Even though the Mardi Gras celebration in New Orleans has been going strong for several weeks, it is just now building for the climax this week that is Fat Tuesday. With hundreds of thousands of visitors to the city, the party has turned into one of the biggest in the world.
“Mardi Gras” is actually a French word that means “fat Tuesday,” which refers to the practice of gorging and indulging in rich, fatty foods before beginning the fasting season of Lent on the next day, Ash Wednesday. It’s also called Shrove Tuesday in some places, which comes from the word shrive, which means “to confess.”
Traditionally accepted as a Christian tradition, Mardi Gras actually began as a pagan fertility celebration thousands of years ago. When Rome accepted Christianity, church leaders decided to adopt the traditional Roman festivals of Saturnalia and Lupercalia into the church calendar as a prelude to the 40 days of fasting that lead up to Easter. The first Mardi Gras in the United States is thought to have taken place in 1699 in Louisiana, just south of what would become New Orleans. The ritual was celebrated for several decades until the debauchery was banned when the Spanish took control of the city. Bans were lifted when Louisiana became a U.S. state in 1812, and Mardi Gras lives on.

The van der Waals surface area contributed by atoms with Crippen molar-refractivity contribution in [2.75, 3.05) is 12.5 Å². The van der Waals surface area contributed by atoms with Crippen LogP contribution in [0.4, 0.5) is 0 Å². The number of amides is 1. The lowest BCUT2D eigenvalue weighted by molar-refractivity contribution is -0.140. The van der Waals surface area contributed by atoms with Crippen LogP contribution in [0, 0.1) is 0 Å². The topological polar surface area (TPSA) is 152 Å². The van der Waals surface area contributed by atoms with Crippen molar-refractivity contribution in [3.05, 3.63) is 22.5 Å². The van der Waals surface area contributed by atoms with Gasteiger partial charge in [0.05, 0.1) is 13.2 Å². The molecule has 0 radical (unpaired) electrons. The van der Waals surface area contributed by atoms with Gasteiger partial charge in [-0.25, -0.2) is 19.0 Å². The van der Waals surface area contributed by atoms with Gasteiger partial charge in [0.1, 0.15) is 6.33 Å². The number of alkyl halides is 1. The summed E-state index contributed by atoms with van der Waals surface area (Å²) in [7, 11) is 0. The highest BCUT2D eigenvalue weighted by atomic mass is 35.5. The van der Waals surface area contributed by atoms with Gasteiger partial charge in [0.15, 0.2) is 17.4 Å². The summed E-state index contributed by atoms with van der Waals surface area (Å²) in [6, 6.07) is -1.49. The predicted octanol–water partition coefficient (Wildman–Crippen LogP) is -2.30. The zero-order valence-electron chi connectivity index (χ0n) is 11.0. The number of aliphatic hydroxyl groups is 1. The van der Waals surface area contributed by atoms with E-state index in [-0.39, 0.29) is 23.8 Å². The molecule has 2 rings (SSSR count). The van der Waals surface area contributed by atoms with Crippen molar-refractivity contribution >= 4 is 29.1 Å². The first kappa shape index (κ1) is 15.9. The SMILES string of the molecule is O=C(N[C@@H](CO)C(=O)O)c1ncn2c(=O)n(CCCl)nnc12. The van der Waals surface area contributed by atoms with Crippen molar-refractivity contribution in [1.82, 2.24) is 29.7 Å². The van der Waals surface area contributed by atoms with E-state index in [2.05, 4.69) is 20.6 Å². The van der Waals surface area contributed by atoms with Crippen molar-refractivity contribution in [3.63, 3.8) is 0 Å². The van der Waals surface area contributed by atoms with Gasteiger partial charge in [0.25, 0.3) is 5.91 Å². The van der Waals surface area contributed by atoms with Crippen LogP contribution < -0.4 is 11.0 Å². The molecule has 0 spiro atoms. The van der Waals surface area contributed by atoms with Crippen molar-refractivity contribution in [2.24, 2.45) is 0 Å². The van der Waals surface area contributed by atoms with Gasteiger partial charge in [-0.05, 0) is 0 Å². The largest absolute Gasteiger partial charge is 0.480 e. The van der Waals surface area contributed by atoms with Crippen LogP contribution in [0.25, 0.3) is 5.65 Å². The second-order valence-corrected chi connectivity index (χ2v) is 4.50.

Hundreds of thousands visit New Orleans for Mardi Gras and the buildup to the Fat Tuesday celebration each year, and estimates of the economic impact go as high as $500 million in a given year. Deanna Broussard, a Senior Executive Host at Harrah’s New Orleans, says her hotel is packed from day one during the season and knows how good Mardi Gras is for the hotel industry. She admitted that she has experienced 50 of them, and for those who have never been to Mardi Gras, it’s an event that should not be missed. “It should be on everyone’s bucket list,” she says, adding that until you see it “you are never going to imagine what it is like.” Broussard also added that the big crowds do present some unique challenges: “When the parades are going on, the streets are blocked off. Sometimes people have a hard time getting to our front door.”
The Mardi Gras season is marked by parades every day through the French Quarter and other areas in and around New Orleans, as well as the expected food and drink for which the region is famous. It all ends, though, the minute the calendar says that Fat Tuesday is over. At midnight on the morning of Ash Wednesday, as Broussard puts it “A line of New Orleans police officers on horseback start at one end of the French Quarter and move through the area announcing that the party is over and everyone must clear the streets. The season of fasting and repentance has begun.” Those who readied for Fat Tuesday now see Mardi Gras end and the cleanup begin. The line of police officers is immediately followed by street washers, and New Orleans returns to as close to normal as it can get.
By Chuck Podhaisky